Best You’ve Never Heard: Jen Sygit

Ten o’clock on a Tuesday rolls around and, after some mic checks and level adjustments, Dagwood’s Tavern and Grill begins its weekly transformation from a standard-issue burger and brew joint to a fixture of local acoustic music. Their open mic night begins every week with Jen Sygit, a staple of Lansing folk music. Sygit begins the open mic night with three songs of her own, showcasing her folksy, soulful singing and guitar playing before turning the stage over to whoever put their name down first and changing from performer to cheerleader.
As other performers finish, Sygit cheers along and acts like the biggest fan to everyone that plays. Lansing resident Jonathen Davis, who has attended Dagwood’s open mic night, said that Sygit is one of the best singer song writers in the Lansing area.
“Jen’s one of the more played on the radio folk singers in the area, and she’s probably more popular than most local acts,” Davis said. Davis said that he believes Sygit’s presence has helped the growth of the Lansing area music scene quite a bit.[jen ]
“The fact that she comes to a bar and shares her music every week is phenomenal. She’s a real asset to the greater Lansing area music scene. She converts this sports bar into a completely different scene. She’s amazing.”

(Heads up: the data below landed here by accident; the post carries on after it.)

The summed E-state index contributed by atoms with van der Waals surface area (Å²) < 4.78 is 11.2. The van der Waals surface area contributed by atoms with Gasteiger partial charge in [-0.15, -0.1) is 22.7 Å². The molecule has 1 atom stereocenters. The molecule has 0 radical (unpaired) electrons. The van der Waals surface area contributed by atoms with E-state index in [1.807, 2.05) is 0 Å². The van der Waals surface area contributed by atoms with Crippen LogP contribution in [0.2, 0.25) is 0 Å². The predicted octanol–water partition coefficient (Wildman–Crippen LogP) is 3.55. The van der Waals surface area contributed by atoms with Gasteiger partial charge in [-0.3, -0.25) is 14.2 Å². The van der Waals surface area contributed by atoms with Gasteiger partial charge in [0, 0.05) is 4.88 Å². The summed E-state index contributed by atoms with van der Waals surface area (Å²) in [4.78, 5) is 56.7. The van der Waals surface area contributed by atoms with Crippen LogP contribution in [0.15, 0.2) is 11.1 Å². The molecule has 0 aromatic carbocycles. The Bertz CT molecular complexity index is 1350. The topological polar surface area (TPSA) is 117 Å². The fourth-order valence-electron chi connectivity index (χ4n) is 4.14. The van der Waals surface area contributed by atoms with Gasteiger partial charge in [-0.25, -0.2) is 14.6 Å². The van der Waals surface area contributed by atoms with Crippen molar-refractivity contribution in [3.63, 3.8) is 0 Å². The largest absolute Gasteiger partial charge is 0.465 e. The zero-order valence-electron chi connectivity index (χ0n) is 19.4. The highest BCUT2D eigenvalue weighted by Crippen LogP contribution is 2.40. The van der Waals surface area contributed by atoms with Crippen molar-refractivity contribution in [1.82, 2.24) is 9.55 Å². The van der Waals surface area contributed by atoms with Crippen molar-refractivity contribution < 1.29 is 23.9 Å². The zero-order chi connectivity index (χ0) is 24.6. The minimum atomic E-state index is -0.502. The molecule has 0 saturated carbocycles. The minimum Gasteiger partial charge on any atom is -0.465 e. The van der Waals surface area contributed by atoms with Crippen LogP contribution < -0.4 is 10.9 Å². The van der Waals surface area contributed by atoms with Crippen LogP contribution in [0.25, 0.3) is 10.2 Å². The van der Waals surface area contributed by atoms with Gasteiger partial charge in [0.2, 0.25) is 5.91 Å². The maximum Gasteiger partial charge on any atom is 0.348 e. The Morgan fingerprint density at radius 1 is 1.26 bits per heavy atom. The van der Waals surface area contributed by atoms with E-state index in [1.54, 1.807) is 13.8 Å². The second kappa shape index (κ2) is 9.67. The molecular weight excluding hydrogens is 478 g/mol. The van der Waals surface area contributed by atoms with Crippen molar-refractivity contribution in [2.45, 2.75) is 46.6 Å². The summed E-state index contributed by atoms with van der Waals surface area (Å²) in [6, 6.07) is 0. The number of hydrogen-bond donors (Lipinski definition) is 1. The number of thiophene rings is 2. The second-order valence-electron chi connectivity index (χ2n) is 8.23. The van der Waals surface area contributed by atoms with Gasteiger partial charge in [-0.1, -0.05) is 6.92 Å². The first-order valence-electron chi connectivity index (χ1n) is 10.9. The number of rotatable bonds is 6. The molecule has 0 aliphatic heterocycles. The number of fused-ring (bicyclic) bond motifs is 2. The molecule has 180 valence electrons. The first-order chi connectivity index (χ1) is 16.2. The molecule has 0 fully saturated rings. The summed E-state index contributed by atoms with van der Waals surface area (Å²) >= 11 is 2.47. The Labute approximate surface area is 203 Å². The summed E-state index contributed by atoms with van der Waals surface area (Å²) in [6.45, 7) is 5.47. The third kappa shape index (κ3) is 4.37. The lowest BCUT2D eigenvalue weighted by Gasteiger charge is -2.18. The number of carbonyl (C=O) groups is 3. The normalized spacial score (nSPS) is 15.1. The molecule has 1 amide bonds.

Sygit began hosting the open mic night almost five years ago, when a co-worker who was also a bartender at Dagwood’s asked her if she would. After doing the show for so long, she said that she sometimes feels like a den mother to some of the performers.
“I just turned 30 last month, so now, 21, 22 starts sounding young,” Sygit said. “It’s almost 10 years ago. Or younger, we have people who aren’t even 21 come in and play. You definitely feel your age a little more, and I do feel like they ask me for advice and stuff.”
John “Griff” Griffin often plays at Dagwood’s too. He said that Sygit brings an important element to the mic night, and that her presence helps to attract more experienced performers. “She brings a sense of stability to the scene,” Griffin said. “Because of Jen, you have more than just the local college kids playing here. They still come, and they love it, but, because of her presence, you wind up with more experienced musicians that come because they’re her friends.”
Her regular gig hosting at Dagwood’s is far from the only project on Sygit’s plate. She has 9 different performance dates scheduled for March alone —- both by herself and, on occasion with her backing band, Spare Change. She covers most of the lower Michigan area with occasional trips to other states. She’s recently finished her third record, which she says has a different feel from her first two albums.